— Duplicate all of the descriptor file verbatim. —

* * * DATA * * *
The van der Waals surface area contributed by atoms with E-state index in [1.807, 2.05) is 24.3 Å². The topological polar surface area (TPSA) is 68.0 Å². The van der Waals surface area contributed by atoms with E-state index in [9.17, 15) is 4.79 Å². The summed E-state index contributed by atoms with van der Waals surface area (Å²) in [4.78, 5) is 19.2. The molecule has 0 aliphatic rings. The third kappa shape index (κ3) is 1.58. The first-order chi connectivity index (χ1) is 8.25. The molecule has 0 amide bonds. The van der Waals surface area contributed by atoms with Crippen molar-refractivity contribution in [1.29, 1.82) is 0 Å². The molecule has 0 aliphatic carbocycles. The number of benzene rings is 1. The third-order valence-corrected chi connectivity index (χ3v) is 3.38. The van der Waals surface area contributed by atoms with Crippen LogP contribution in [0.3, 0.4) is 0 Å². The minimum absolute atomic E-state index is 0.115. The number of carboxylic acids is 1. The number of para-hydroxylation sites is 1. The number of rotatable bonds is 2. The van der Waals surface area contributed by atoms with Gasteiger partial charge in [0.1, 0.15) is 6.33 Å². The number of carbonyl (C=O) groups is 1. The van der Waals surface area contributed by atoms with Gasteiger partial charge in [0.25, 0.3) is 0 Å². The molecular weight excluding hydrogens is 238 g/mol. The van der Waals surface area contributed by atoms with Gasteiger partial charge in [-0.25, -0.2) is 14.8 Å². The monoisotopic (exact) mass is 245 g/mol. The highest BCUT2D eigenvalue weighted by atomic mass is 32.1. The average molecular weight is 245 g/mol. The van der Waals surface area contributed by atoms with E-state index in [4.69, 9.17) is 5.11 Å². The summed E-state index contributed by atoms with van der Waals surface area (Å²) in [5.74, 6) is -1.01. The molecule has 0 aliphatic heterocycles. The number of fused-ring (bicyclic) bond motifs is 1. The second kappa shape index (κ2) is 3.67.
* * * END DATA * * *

The van der Waals surface area contributed by atoms with E-state index in [1.807, 2.05) is 24.3 Å². The topological polar surface area (TPSA) is 68.0 Å². The van der Waals surface area contributed by atoms with E-state index in [9.17, 15) is 4.79 Å². The summed E-state index contributed by atoms with van der Waals surface area (Å²) in [4.78, 5) is 19.2. The molecule has 0 aliphatic rings. The third kappa shape index (κ3) is 1.58. The first-order chi connectivity index (χ1) is 8.25. The molecule has 0 amide bonds. The van der Waals surface area contributed by atoms with Crippen molar-refractivity contribution in [1.29, 1.82) is 0 Å². The molecule has 0 aliphatic carbocycles. The number of benzene rings is 1. The third-order valence-corrected chi connectivity index (χ3v) is 3.38. The van der Waals surface area contributed by atoms with Crippen LogP contribution in [0.3, 0.4) is 0 Å². The minimum absolute atomic E-state index is 0.115. The number of carboxylic acids is 1. The number of para-hydroxylation sites is 1. The number of rotatable bonds is 2. The van der Waals surface area contributed by atoms with Gasteiger partial charge in [0.1, 0.15) is 6.33 Å². The number of carbonyl (C=O) groups is 1. The van der Waals surface area contributed by atoms with Gasteiger partial charge in [0.25, 0.3) is 0 Å². The molecular weight excluding hydrogens is 238 g/mol. The van der Waals surface area contributed by atoms with Gasteiger partial charge in [-0.25, -0.2) is 14.8 Å². The monoisotopic (exact) mass is 245 g/mol. The highest BCUT2D eigenvalue weighted by atomic mass is 32.1. The average molecular weight is 245 g/mol. The van der Waals surface area contributed by atoms with E-state index in [4.69, 9.17) is 5.11 Å². The summed E-state index contributed by atoms with van der Waals surface area (Å²) in [5.74, 6) is -1.01. The molecule has 0 aliphatic heterocycles. The number of fused-ring (bicyclic) bond motifs is 1. The second kappa shape index (κ2) is 3.67.